IMF, World Bank and G20: what unions want is job-creating growth
The global union family has published its submission to the Autumn meetings of the international financial institutions (IMF and World Bank) and the G20 Finance Ministers meetings in Washington DC this coming weekend, and job-creating growth is top of our agenda. Although there are positive signs in some countries, the world economy as a whole is stagnant – it hasn’t recovered from the global economic crisis of recent years, and growth is either anaemic or rocky across much of the developed and developing countries.
Austerity is the name for the current right-wing approach: cutting public services, pensions and benefits to reduce public sector deficits which were incurred fighting (successfully) to prevent banks collapsing and to stave off depression; and holding down wages for ordinary workers while letting bonuses and profits rip.
Our approach combines slower fiscal consolidation, investing in job creation and skills, promoting the green economy, tax increases targeted on the rich rather than the poor, and planned debt restructuring for countries like Greece and Portugal. And we believe that – in line with ILO core labour standards – unions should be assisted to use collective bargaining to restore the value of wages and pensions.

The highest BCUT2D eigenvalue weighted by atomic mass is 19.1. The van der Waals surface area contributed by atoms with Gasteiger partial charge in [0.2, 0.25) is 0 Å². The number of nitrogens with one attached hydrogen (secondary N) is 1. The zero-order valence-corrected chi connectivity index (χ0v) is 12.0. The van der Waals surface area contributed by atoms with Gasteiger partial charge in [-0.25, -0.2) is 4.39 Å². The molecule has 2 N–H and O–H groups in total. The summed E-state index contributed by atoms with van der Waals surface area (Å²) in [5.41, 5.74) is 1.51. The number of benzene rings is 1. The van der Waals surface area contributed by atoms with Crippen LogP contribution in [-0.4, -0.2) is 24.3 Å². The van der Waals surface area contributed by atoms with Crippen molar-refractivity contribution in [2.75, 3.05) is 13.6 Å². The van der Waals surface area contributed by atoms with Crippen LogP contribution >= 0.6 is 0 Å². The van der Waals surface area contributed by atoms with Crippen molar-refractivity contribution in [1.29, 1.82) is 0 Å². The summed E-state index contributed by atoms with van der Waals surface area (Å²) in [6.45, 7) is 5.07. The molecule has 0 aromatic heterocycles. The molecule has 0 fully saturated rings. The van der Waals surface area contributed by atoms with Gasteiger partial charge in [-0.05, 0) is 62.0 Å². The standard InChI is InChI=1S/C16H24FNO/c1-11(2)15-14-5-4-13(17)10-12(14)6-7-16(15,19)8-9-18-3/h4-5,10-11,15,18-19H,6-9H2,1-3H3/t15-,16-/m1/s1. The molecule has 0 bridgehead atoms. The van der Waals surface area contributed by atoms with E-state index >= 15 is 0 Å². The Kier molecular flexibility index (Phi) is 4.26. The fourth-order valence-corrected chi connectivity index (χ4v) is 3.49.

The global unions’ statement says that G20 Governments and the IFIs have failed to deliver on their promises to attack joblessness and instead have turned their attention to fiscal consolidation, as money markets increasingly dictate policy.
ITUC General Secretary Sharan Burrow said austerity measures threaten to create several million more job losses, making it even more unlikely that deficit targets will be reached.
“We need programmes to stimulate employment through infrastructure and climate related investments and public services. The IFIs have a responsibility to protect public services vital to societies’ development, such as education and health care, and support the introduction of a social protection floor in all countries. Instead of cutbacks, the IMF should lead a co-ordinated effort to establish a financial transactions tax to pay for job recovery programmes and meet development and climate-finance commitments.”